The four main minority groups in the US are African Americans, Hispanics, Asian Americans and Pacific Islanders (AAPIs) and American Indians and Alaska Natives (AI/ANs). Patterns pertaining to alcohol abuse and alcoholism differ widely among these minority groups. Data on current (12 or more drinks in the last year) and heavy drinking (five drinks on a single day at least once a month) suggest alcohol consumption is most prevalent among the AI/ANs and lowest among the AAPIs (who are one of the fastest growing minority populations). Consistent with this is that deaths from chronic liver disease are four times more prevalent among AI/ANs than the general US population. (Note: The data in this paragraph came from the National Institute of Alcohol Abuse and Alcoholism.)
Following are some comments specific to each minority group (from a report from the National Institute on Drug Abuse: Drug Use Among Racial Ethnic Minorities).
Asian Americans/Pacific Islanders
This group consists of more than 60 separate racial/ethnic groups and subgroups. During the late 1980s and early 1990s there were serious outbreaks of methamphetamine use in Guam, Saipan and in parts of western Micronesia called “ice smoking.” This was fueled by supply lines in the Philippines and Japan. However, while statistics show that more than 6% of Americans age 12 and older are illegal drug users, the corresponding percentage for (AAPIs) is 2.7%. Within that group an estimated 6.9% of Korean Americans were reported to be illegal drug users. Chinese Americans were at 1.0%.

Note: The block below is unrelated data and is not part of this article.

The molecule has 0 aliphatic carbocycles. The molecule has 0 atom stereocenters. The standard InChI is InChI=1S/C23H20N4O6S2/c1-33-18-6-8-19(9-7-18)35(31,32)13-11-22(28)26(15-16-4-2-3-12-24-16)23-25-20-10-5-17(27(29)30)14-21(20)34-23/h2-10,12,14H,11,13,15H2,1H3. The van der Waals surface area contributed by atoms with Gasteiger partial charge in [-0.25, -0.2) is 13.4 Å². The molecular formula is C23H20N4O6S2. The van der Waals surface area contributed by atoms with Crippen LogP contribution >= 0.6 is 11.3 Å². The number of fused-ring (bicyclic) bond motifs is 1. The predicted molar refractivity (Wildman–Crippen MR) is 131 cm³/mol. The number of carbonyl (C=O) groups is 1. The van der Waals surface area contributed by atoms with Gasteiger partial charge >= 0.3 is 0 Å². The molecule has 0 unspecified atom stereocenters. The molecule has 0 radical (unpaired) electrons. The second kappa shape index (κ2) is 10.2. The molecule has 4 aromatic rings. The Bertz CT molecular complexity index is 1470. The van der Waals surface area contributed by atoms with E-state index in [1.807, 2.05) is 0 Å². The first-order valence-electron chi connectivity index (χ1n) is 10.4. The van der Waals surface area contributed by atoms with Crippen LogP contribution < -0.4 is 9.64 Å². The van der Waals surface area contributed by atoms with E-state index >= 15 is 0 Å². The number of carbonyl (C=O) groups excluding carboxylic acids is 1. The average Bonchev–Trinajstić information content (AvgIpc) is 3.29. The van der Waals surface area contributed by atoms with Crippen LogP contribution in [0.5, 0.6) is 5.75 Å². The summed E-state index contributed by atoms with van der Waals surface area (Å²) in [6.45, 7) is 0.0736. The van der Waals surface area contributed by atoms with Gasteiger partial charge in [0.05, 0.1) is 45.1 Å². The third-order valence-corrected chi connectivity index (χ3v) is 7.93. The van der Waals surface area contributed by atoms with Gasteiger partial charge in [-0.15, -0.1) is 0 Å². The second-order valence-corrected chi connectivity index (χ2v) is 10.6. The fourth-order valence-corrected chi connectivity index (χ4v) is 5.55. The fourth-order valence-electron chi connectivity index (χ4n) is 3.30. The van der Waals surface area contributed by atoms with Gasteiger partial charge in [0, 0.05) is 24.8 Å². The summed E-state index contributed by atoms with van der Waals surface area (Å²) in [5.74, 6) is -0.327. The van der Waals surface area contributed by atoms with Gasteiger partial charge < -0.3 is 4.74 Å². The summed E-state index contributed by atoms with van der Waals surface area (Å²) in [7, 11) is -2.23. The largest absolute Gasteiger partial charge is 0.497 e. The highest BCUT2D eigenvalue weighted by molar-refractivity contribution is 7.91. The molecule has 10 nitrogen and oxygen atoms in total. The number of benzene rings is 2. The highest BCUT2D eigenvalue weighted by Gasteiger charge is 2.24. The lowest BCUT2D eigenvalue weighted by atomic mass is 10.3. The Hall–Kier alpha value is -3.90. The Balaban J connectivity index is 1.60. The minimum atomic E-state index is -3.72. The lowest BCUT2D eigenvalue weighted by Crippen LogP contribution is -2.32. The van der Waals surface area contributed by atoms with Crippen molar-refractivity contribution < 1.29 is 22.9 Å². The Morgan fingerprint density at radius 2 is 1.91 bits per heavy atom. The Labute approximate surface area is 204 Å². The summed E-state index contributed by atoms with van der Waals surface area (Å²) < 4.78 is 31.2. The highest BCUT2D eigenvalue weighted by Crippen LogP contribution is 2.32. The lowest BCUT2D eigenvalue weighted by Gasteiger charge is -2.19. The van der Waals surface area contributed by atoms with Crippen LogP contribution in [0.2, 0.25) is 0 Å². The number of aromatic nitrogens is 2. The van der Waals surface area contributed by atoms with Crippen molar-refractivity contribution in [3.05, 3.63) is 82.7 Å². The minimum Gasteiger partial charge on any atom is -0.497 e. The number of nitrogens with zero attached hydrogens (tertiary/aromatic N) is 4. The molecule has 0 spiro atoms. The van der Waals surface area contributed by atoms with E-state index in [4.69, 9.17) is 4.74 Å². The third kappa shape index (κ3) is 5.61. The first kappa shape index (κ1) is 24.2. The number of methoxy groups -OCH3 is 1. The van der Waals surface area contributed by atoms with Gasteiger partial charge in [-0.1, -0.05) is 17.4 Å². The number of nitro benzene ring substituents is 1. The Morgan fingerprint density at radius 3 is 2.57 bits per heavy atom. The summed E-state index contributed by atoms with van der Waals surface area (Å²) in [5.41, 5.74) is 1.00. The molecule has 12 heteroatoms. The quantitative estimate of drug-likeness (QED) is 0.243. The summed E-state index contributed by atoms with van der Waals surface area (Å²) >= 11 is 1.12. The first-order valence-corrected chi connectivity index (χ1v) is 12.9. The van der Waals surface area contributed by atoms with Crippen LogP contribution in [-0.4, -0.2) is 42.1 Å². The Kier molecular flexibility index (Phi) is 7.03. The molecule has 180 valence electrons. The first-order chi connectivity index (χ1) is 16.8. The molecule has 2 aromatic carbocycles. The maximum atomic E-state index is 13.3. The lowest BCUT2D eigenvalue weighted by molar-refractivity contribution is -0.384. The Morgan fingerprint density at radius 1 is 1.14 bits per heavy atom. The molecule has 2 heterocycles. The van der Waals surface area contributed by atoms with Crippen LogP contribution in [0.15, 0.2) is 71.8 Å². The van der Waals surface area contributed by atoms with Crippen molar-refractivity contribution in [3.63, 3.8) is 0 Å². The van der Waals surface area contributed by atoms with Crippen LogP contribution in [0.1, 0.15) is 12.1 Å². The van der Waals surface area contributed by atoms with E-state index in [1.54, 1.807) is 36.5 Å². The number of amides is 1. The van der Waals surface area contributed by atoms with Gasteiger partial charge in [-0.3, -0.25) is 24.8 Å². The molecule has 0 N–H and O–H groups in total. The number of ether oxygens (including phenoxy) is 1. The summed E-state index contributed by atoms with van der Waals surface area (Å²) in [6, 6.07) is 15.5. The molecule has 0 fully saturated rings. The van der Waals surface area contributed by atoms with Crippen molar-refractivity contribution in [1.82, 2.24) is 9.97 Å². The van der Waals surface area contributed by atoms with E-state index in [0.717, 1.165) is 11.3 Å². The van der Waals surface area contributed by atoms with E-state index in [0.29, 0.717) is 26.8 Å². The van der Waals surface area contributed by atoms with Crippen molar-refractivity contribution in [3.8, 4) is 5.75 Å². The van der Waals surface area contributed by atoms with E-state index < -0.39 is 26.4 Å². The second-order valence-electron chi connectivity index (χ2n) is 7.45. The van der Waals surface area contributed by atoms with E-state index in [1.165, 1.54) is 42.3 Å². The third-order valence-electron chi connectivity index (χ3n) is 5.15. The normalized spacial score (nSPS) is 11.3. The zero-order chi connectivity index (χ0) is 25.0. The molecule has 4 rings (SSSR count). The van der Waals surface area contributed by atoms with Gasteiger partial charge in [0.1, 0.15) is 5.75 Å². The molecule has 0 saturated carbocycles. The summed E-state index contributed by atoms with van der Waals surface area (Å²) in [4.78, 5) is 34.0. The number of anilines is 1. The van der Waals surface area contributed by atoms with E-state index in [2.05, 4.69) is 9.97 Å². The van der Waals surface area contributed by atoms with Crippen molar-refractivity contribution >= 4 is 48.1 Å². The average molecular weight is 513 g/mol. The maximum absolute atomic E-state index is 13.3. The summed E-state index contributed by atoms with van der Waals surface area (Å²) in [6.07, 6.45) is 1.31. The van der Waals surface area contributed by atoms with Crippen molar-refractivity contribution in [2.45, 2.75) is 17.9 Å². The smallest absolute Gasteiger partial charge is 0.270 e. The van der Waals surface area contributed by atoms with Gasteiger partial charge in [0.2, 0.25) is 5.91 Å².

American Indians/Alaska Natives
This population has not been well represented in national statistics meaning there are too few survey participants from this group. Studies that have been done however, indicate heavy use of alcohol, tobacco and other drugs to the point that they are serious health problems. If compared to the 6% of all Americans over 12 years of age that use illegal drugs, the estimate for this group is 12.6%. Another observation is that the youth in this minority group have been observed using tobacco and alcohol at an earlier age than their White counterparts.
African Americans comprise 12.6% of the American population according to the US Census. The prevalence estimates for recent illegal drug use are roughly equivalent for non-Hispanic African Americans and Whites. Slightly more than 6 percent of these population members qualify as active and current illegal drug users as reported in the survey. The report did state that illegal drug use and drug trafficking are still major problems in US African American communities.
The report suggested that Puerto Ricans were more likely to be current illegal drug users (10.1 percent) than their counterparts in the general population age 12 years and older (where 6% was the estimate). Cuban Americans were less likely to be illegal drug users (3.7 percent) and Americans of Mexican heritage (5.5 percent) and Central or South American origin (4.1 percent) were more in the mid range.
No matter what your ethnicity, if you are addicted to drugs or alcohol, you need to get help now before it’s too late. Addiction is a progressive disease that left untreated generally results in injury, illness, depression, legal consequences and death. Don’t become a statistic; call us right now, no matter what time it is or how bad your problem is. We’ve been there too, and we can help.